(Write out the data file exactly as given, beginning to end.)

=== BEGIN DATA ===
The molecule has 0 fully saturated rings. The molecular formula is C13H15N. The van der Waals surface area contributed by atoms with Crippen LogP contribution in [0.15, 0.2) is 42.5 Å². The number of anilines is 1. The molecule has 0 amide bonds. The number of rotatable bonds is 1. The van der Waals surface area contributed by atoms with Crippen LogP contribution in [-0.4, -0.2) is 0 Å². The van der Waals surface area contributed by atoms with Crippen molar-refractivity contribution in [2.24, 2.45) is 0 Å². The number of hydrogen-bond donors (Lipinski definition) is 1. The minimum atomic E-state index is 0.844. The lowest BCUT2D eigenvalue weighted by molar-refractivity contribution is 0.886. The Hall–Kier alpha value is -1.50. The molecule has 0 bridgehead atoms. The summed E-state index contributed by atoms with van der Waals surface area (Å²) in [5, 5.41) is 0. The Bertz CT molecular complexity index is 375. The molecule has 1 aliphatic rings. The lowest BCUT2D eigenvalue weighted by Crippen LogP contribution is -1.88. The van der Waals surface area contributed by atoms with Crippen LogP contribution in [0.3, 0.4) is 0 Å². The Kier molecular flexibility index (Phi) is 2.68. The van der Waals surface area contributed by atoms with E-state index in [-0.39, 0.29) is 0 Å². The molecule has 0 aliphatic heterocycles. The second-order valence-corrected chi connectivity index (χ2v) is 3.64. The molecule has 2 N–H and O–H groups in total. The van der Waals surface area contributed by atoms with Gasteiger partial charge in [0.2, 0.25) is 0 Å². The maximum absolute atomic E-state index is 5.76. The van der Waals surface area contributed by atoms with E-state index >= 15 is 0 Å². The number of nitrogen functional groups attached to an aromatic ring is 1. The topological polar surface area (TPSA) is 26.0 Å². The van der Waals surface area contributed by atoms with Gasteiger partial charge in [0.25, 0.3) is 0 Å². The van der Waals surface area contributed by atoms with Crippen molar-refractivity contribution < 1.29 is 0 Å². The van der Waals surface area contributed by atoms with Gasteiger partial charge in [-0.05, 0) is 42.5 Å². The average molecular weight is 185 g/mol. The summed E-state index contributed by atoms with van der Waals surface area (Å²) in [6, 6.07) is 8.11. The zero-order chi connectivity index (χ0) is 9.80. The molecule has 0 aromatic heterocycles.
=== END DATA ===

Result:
The molecule has 0 fully saturated rings. The molecular formula is C13H15N. The van der Waals surface area contributed by atoms with Crippen LogP contribution in [0.15, 0.2) is 42.5 Å². The number of anilines is 1. The molecule has 0 amide bonds. The number of rotatable bonds is 1. The van der Waals surface area contributed by atoms with Crippen LogP contribution in [-0.4, -0.2) is 0 Å². The van der Waals surface area contributed by atoms with Crippen molar-refractivity contribution in [2.24, 2.45) is 0 Å². The number of hydrogen-bond donors (Lipinski definition) is 1. The minimum atomic E-state index is 0.844. The lowest BCUT2D eigenvalue weighted by molar-refractivity contribution is 0.886. The Hall–Kier alpha value is -1.50. The molecule has 0 bridgehead atoms. The summed E-state index contributed by atoms with van der Waals surface area (Å²) in [5, 5.41) is 0. The Bertz CT molecular complexity index is 375. The molecule has 1 aliphatic rings. The lowest BCUT2D eigenvalue weighted by Crippen LogP contribution is -1.88. The van der Waals surface area contributed by atoms with Crippen LogP contribution in [0.3, 0.4) is 0 Å². The Kier molecular flexibility index (Phi) is 2.68. The van der Waals surface area contributed by atoms with E-state index in [-0.39, 0.29) is 0 Å². The molecule has 0 aliphatic heterocycles. The second-order valence-corrected chi connectivity index (χ2v) is 3.64. The molecule has 2 N–H and O–H groups in total. The van der Waals surface area contributed by atoms with Gasteiger partial charge in [0.2, 0.25) is 0 Å². The maximum absolute atomic E-state index is 5.76. The van der Waals surface area contributed by atoms with E-state index >= 15 is 0 Å². The number of nitrogen functional groups attached to an aromatic ring is 1. The topological polar surface area (TPSA) is 26.0 Å². The van der Waals surface area contributed by atoms with Gasteiger partial charge in [0.25, 0.3) is 0 Å². The van der Waals surface area contributed by atoms with Crippen molar-refractivity contribution < 1.29 is 0 Å². The van der Waals surface area contributed by atoms with Gasteiger partial charge in [-0.05, 0) is 42.5 Å². The average molecular weight is 185 g/mol. The summed E-state index contributed by atoms with van der Waals surface area (Å²) in [6, 6.07) is 8.11. The zero-order chi connectivity index (χ0) is 9.80. The molecule has 0 aromatic heterocycles.